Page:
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Ethnologue: Languages of the World is an annual reference publication in print and online that provides statistics and other information on the living languages of the world. It was first issued in 1951, and is now published annually by SIL International, a U.S.-based, worldwide, Christian non-profit organization. SIL's main purpose is to study, develop and document languages to promote literacy and for religious purposes.

Ethnologue
Ethnologue logo.svg
Ethnologue.JPG
Three-volume 17th edition
Owner SIL International, United States
Website ethnologue.com
Alexa rank Increase 92,650 (global; 03/2017)
Commercial yes

As of 2017, Ethnologue contains web-based information on about 7,099 languages in its 20th edition,[1] including the number of speakers, location, dialects, linguistic affiliations, autonym, availability of the Bible in each language and dialect described, a cursory description of revitalization efforts where reported, and an estimate of language viability using the Expanded Graded Intergenerational Disruption Scale (EGIDS).[2]

Contents

OverviewEdit

Ethnologue has been published by SIL International (formerly known as the Summer Institute of Linguistics), a Christian linguistic service organization with an international office in Dallas, Texas. The organization studies numerous minority languages to facilitate language development, and to work with speakers of such language communities in translating portions of the Bible into their language.[3]

The determination of what characteristics define a single language depends upon sociolinguistic evaluation by various scholars; as the preface to Ethnologue states, "Not all scholars share the same set of criteria for what constitutes a 'language' and what features define a 'dialect'." Ethnologue follows general linguistic criteria, which are based primarily on mutual intelligibility.[4] Shared language intelligibility features are complex, and usually include etymological and grammatical evidence that is agreed upon by experts.[5]

In addition to choosing a primary name for a language, Ethnologue provides listings of the name(s) for the language and any dialects that are used by its speakers, government, foreigners and neighbors. Also included are any names that have been commonly referenced historically, regardless of whether a name is considered official, politically correct or offensive; this allows more complete historic research to be done. These lists of names are not necessarily complete.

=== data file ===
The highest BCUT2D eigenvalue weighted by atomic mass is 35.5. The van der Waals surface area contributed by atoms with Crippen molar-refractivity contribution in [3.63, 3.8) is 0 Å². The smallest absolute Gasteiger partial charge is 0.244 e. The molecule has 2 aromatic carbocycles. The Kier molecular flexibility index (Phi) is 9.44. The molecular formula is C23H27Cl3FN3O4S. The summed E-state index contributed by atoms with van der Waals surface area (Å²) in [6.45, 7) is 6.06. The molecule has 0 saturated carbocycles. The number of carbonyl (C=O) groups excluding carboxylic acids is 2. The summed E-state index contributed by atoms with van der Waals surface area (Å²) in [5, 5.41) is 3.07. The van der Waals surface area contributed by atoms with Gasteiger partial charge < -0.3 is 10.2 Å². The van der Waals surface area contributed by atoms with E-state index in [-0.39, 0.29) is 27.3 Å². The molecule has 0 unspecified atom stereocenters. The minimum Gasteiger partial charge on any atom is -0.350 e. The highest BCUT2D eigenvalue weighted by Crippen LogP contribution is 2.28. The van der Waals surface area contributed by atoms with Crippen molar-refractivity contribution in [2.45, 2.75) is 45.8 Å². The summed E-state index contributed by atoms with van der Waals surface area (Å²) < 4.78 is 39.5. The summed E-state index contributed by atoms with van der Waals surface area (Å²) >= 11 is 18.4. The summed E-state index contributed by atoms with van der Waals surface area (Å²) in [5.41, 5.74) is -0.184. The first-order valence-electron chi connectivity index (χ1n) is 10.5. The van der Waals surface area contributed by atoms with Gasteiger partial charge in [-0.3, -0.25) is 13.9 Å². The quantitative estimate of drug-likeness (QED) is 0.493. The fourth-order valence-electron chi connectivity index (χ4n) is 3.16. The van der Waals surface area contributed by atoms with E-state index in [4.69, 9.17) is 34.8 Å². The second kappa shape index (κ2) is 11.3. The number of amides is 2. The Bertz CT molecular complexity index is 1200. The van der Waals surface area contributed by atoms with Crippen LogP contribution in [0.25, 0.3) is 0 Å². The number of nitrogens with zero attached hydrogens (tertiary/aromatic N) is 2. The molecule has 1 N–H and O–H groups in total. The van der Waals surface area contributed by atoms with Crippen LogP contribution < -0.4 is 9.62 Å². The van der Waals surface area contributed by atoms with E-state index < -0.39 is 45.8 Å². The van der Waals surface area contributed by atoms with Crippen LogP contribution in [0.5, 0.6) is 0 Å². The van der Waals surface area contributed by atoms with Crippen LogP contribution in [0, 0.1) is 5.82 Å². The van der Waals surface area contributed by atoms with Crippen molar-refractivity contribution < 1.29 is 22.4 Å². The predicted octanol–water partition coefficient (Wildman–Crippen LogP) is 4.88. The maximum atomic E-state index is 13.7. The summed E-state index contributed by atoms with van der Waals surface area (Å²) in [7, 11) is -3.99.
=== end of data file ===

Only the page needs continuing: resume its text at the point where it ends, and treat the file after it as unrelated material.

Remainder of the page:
HistoryEdit

In 1984, Ethnologue released a three-letter coding system, called an SIL code, to identify each language that it described. This set of codes significantly exceeded the scope of other standards, e.g. ISO 639-1 and ISO 639-2.[6] The 14th edition, published in 2000, included 7,148 language codes.

In 2002, Ethnologue was asked to work with the International Organization for Standardization (ISO) to integrate its codes into a draft international standard. The 15th edition of Ethnologue was the first edition to use this standard, called ISO 639-3. This standard is now administered separately from Ethnologue (though still by SIL according to rules established by ISO, and since then Ethnologue relies on the standard to determine what is listed as a language.[7]) In only one case, Ethnologue and the ISO standards treat languages slightly differently. ISO 639-3 considers Akan to be a macrolanguage consisting of two distinct languages, Twi and Fante, whereas Ethnologue considers Twi and Fante to be dialects of a single language (Akan), since they are mutually-intelligible. This anomaly resulted because the ISO 639-2 standard has separate codes for Twi and Fante, which have separate literary traditions, and all 639-2 codes for individual languages are automatically part of 639–3, even though 639-3 would not normally assign them separate codes.

In 2014, with the 17th edition, Ethnologue introduced a numerical code for language status using a framework called EGIDS (Expanded Graded Intergenerational Disruption Scale), an elaboration of Fishman's GIDS (Graded Intergenerational Disruption Scale). It ranks a language from 0 for an international language to 10 for an extinct language, i.e. a language with which no-one retains a sense of ethnic identity.[8]

In December 2015, Ethnologue launched a metered paywall; users in high-income countries who want to refer to more than seven pages of data per month must buy a paid subscription.[9]

As of 2017, Ethnologue's 20th edition described 237 language families including 86 language isolates and six typological categories, namely sign languages, creoles, pidgins, mixed languages, constructed languages, and as yet unclassified languages.[10]

ReputationEdit